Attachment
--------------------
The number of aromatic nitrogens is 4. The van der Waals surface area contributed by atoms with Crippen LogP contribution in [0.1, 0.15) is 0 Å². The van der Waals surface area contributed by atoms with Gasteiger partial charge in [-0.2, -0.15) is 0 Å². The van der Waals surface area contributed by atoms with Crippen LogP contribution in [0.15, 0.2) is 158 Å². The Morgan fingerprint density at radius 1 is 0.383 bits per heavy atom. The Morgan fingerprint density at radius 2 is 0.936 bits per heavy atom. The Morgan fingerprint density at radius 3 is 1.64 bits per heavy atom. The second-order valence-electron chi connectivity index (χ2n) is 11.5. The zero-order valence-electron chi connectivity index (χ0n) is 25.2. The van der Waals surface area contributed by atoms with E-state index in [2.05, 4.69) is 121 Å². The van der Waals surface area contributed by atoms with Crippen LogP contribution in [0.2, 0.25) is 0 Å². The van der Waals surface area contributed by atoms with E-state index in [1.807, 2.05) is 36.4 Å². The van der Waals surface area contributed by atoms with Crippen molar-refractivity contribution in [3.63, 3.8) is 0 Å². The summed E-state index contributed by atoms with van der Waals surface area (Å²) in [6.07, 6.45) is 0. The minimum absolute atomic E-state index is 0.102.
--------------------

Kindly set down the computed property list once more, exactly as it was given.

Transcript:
The number of aromatic nitrogens is 4. The van der Waals surface area contributed by atoms with Crippen LogP contribution in [0.1, 0.15) is 0 Å². The van der Waals surface area contributed by atoms with Gasteiger partial charge in [-0.2, -0.15) is 0 Å². The van der Waals surface area contributed by atoms with Crippen LogP contribution in [0.15, 0.2) is 158 Å². The Morgan fingerprint density at radius 1 is 0.383 bits per heavy atom. The Morgan fingerprint density at radius 2 is 0.936 bits per heavy atom. The Morgan fingerprint density at radius 3 is 1.64 bits per heavy atom. The second-order valence-electron chi connectivity index (χ2n) is 11.5. The zero-order valence-electron chi connectivity index (χ0n) is 25.2. The van der Waals surface area contributed by atoms with E-state index in [2.05, 4.69) is 121 Å². The van der Waals surface area contributed by atoms with Crippen LogP contribution in [0.2, 0.25) is 0 Å². The van der Waals surface area contributed by atoms with E-state index in [1.807, 2.05) is 36.4 Å². The van der Waals surface area contributed by atoms with Crippen molar-refractivity contribution in [3.63, 3.8) is 0 Å². The summed E-state index contributed by atoms with van der Waals surface area (Å²) in [6.07, 6.45) is 0. The minimum absolute atomic E-state index is 0.102.